From the Big Ten Network to her current work in Fantasy Sports for Bloomberg, Julie Alexandria has been around the sports world from every angle. From learning the gaming world to helping launch shows like “Beer Money” on SNY, the Cal St. Long Beach grad has earned her stripes in what is largely considered a guy’s world. She now works the fantasy sports world alongside Rob Shaw on the syndicated digital show “Ballpark Figures,” breaking down the latest stats and stars on sites ranging from USA Today to MASN.
You have now been able to work everything from the MLB to Professional gaming events? What is on your “to do” list?
Events on my bucket list are the All Star game, as well as the Home Run Derby. It’s such a great time for players and fans to just enjoy the game without the pressures of the season. It’s a nice break in the schedule, and everyone pretty much has a positive attitude. And how could I forget – the Olympics of course! I would probably cover Figure Skating, though, having been a skater myself for 14 years.
You have spent a good amount of time in the college ranks, the latest with the Big Ten Network. What’s the biggest difference in working the college side vs. the Major Leagues?
“The biggest challenge in covering College football is definitely the schedule. The season is only a couple of months long, so you have to pack in as much as you can every weekend. When I was hosting “Tailgate48” for the Big Ten Network, we were on the road 4 days out of the week, for 10 weeks straight. Baseball has such a long season, which gives story lines, themes and players time to develop. I really do enjoy both – they are so different, I don’t think I could pick one over the other! “
One of your most successful runs was in helping launch the popular “Beer Money” series on SNY in New York? What were some of the things you encountered with the bar patrons of The Big Apple?
“Beer Money is a show that will always remain close to my heart. I really had so much fun doing it. I hosted the very first season, so it was wonderful to be there from the beginning. To this day, I am humbled by the amount of people who come up to me and tell me how much they enjoyed me on the show. I think my favorite memory would be Interviewing Mets fans during the last year at Shea Stadium, and just busting chops in general”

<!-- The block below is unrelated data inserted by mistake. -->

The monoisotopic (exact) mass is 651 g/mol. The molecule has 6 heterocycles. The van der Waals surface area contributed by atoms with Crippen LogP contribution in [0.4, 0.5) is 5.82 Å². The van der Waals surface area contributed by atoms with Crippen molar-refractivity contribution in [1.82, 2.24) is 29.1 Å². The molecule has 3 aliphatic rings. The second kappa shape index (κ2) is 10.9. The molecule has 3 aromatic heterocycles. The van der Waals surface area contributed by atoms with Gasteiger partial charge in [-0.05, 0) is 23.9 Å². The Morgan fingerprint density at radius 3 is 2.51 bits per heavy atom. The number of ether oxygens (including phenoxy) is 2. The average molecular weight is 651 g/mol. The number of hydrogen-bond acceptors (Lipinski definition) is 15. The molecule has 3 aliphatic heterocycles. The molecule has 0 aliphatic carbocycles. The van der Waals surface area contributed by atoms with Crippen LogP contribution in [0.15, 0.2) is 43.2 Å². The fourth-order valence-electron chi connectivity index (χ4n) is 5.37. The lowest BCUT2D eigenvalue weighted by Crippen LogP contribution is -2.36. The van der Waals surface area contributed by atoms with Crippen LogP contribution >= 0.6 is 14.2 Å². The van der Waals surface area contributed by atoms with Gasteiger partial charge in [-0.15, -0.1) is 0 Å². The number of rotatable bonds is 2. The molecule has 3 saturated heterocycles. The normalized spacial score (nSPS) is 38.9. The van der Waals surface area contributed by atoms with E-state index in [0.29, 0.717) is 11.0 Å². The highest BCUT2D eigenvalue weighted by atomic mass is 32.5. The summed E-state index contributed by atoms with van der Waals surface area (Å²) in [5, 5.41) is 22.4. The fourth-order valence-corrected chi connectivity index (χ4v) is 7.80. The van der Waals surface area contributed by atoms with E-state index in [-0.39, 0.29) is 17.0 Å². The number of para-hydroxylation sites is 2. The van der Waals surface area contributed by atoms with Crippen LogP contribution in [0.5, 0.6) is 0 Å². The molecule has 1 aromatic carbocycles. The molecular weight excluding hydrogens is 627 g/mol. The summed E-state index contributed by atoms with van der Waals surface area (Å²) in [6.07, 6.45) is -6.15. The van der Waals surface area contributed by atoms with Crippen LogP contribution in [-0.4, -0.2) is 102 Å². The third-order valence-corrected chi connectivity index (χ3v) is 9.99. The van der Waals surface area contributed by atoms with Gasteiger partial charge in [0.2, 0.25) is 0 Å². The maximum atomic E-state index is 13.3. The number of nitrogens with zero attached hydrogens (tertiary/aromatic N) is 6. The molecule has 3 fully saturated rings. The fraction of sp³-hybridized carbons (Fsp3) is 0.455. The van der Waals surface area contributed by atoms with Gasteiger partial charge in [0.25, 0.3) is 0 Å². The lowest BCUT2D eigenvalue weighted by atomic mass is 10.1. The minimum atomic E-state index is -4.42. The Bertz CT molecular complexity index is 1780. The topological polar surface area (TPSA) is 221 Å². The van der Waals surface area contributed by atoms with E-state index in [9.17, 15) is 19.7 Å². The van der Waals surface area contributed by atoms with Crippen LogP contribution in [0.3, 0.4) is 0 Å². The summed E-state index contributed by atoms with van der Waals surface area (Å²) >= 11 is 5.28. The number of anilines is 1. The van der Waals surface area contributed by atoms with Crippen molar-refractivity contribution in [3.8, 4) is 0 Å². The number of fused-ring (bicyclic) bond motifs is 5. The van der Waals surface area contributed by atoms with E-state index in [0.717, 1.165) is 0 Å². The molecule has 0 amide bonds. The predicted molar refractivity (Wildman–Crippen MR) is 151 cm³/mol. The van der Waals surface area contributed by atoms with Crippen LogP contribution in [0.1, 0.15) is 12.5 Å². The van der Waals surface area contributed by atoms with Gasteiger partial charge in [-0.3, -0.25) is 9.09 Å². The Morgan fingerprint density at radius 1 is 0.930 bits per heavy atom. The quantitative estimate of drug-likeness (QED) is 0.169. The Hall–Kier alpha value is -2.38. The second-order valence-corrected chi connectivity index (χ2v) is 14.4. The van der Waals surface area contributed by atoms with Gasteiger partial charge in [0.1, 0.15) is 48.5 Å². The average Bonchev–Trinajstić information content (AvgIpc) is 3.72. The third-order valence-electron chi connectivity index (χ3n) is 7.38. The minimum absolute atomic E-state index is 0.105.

You said you consider yourself a lifelong baseball nerd, how did you get interested in baseball?
I prefer the term “Geek,” actually. I was brought up in a very lively baseball family. Most of my family are Mets fans, including my dad, who used to be an avid Brooklyn Dodgers fan. I remember going to games as a kid, and always watching games on TV.
What was it like covering the Mets for SNY, any particular stories stand out?
Too many to count – it really was a great experience: playing Wii tennis with Daniel Murphy, Interviews with Ike Davis, David Wright, R.A Dickey. I remember one spring training, in Port St. Lucie, on the practice field for BP. The team was performing long toss drills, and I was taping for the show right behind them. Out of nowhere – a ball comes straight for my head. All of a sudden, I hear a loud thud right by my ear, and turn to my left, only to see K-Rod with his glove inches from my face, ball in web. He caught it just in time, and pretty much saved me from what could have been a pretty awful bruise; or worse. He then says nonchalantly: “I just saved your life” and continues to throw the ball to his partner. The best part: it was all caught on tape. I now know to keep ample distance from the players during practice.
You have also said you are partial to the Angels, how come?
I moved to Orange County, Calif., when I was about six years old, so my younger brother was raised an Angels fan, and we grew up about 20 minutes away from Angels Stadium. Not to mention they have made some big moves during this off season, so they will no doubt be the AL west team to watch this year.
Are you a fan of all fantasy, or just baseball?
I played in an all female fantasy league last year, and realized how intricate and involved it was. But being a baseball fan definitely helped, although I pretty much ended up drafting the players I was most familiar with — or a fan of — instead of picking my roster strategically. I believe that was my biggest downfall last year. I can’t help it — I had to have Jose Reyes!
You have also spent a lot of time around professional gaming. Do gamers and fantasy players cross over?
Yes! Definitely. Especially the contact sports, racing and FPS gamers. It’s all about the competitive aspect. Most of the gamers I know play fantasy football and baseball. Most of the gamers I know are huge sports fans in general. The interesting thing is, a lot of professional baseball players happen to be really good at video games. There is a lot of downtime on the road and it’s a long season.
Any favorite gamers who you follow?
I’m a big fan of Tom Taylor “T2,” one of the most successful pro Halo gamers ever, Tom Ryan “Ogre2″ who holds the record for most National Championship titles. David Walsh, who just retired as a Pro Gamer, after an illustrious career, has now transitioned into being a commentator on the Pro Circuit. I’m also a huge fan of Mrs.Violence – she is one of the best female players out there right now, proving every competition, how female gamers can and should be taken seriously. She recently won “The Controller” a reality competition series based on Battlefield.